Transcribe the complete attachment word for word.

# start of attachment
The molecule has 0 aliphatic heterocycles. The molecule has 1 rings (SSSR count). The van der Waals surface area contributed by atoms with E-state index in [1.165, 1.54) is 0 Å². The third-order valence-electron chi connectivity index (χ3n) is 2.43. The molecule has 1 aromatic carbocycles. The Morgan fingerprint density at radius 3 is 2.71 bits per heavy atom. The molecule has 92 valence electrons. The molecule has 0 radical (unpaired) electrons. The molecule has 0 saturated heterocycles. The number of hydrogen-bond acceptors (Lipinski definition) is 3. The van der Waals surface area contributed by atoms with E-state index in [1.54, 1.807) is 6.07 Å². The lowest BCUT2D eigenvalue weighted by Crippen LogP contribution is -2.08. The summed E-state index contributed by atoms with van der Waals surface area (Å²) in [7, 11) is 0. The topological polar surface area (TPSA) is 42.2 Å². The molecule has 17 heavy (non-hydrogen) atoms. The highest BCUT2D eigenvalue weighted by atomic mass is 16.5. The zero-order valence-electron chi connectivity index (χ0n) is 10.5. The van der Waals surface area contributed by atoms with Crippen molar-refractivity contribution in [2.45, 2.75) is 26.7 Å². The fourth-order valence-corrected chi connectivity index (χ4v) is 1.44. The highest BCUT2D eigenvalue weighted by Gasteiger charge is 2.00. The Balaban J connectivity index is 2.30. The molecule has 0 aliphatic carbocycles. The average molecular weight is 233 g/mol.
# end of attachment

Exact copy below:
The molecule has 0 aliphatic heterocycles. The molecule has 1 rings (SSSR count). The van der Waals surface area contributed by atoms with E-state index in [1.165, 1.54) is 0 Å². The third-order valence-electron chi connectivity index (χ3n) is 2.43. The molecule has 1 aromatic carbocycles. The Morgan fingerprint density at radius 3 is 2.71 bits per heavy atom. The molecule has 92 valence electrons. The molecule has 0 radical (unpaired) electrons. The molecule has 0 saturated heterocycles. The number of hydrogen-bond acceptors (Lipinski definition) is 3. The van der Waals surface area contributed by atoms with E-state index in [1.54, 1.807) is 6.07 Å². The lowest BCUT2D eigenvalue weighted by Crippen LogP contribution is -2.08. The summed E-state index contributed by atoms with van der Waals surface area (Å²) in [7, 11) is 0. The topological polar surface area (TPSA) is 42.2 Å². The molecule has 17 heavy (non-hydrogen) atoms. The highest BCUT2D eigenvalue weighted by atomic mass is 16.5. The zero-order valence-electron chi connectivity index (χ0n) is 10.5. The van der Waals surface area contributed by atoms with Crippen molar-refractivity contribution in [2.45, 2.75) is 26.7 Å². The fourth-order valence-corrected chi connectivity index (χ4v) is 1.44. The highest BCUT2D eigenvalue weighted by Gasteiger charge is 2.00. The Balaban J connectivity index is 2.30. The molecule has 0 aliphatic carbocycles. The average molecular weight is 233 g/mol.